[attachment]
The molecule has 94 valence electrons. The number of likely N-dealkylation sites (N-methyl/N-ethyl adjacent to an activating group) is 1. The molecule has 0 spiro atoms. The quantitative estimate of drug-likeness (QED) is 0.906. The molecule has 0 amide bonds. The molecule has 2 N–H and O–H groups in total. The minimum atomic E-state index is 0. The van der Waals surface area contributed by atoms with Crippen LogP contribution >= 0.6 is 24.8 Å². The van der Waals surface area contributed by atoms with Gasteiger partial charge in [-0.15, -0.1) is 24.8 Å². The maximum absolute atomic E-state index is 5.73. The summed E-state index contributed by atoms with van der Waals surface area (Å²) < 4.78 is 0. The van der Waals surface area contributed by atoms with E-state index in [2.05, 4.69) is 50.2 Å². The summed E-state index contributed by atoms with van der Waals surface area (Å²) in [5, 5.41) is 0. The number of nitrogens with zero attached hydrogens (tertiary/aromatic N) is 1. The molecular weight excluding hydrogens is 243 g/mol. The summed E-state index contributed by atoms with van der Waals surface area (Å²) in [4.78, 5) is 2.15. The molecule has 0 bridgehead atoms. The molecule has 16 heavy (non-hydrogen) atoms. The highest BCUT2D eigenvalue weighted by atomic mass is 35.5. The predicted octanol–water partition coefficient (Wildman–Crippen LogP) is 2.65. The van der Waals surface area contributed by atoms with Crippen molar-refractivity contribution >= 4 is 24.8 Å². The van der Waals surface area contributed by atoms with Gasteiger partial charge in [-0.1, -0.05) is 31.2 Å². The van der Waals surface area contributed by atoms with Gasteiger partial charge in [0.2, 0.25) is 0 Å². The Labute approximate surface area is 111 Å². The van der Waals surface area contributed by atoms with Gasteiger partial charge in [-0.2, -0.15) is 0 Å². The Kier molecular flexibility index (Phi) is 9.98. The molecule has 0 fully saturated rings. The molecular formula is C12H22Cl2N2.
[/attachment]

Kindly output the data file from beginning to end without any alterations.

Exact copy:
The molecule has 94 valence electrons. The number of likely N-dealkylation sites (N-methyl/N-ethyl adjacent to an activating group) is 1. The molecule has 0 spiro atoms. The quantitative estimate of drug-likeness (QED) is 0.906. The molecule has 0 amide bonds. The molecule has 2 N–H and O–H groups in total. The minimum atomic E-state index is 0. The van der Waals surface area contributed by atoms with Crippen LogP contribution >= 0.6 is 24.8 Å². The van der Waals surface area contributed by atoms with Gasteiger partial charge in [-0.15, -0.1) is 24.8 Å². The maximum absolute atomic E-state index is 5.73. The summed E-state index contributed by atoms with van der Waals surface area (Å²) < 4.78 is 0. The van der Waals surface area contributed by atoms with E-state index in [2.05, 4.69) is 50.2 Å². The summed E-state index contributed by atoms with van der Waals surface area (Å²) in [5, 5.41) is 0. The number of nitrogens with zero attached hydrogens (tertiary/aromatic N) is 1. The molecular weight excluding hydrogens is 243 g/mol. The summed E-state index contributed by atoms with van der Waals surface area (Å²) in [4.78, 5) is 2.15. The molecule has 0 bridgehead atoms. The molecule has 16 heavy (non-hydrogen) atoms. The highest BCUT2D eigenvalue weighted by atomic mass is 35.5. The predicted octanol–water partition coefficient (Wildman–Crippen LogP) is 2.65. The van der Waals surface area contributed by atoms with Crippen molar-refractivity contribution >= 4 is 24.8 Å². The van der Waals surface area contributed by atoms with Gasteiger partial charge in [-0.1, -0.05) is 31.2 Å². The van der Waals surface area contributed by atoms with Gasteiger partial charge in [0.2, 0.25) is 0 Å². The Labute approximate surface area is 111 Å². The van der Waals surface area contributed by atoms with Gasteiger partial charge in [-0.2, -0.15) is 0 Å². The Kier molecular flexibility index (Phi) is 9.98. The molecule has 0 fully saturated rings. The molecular formula is C12H22Cl2N2.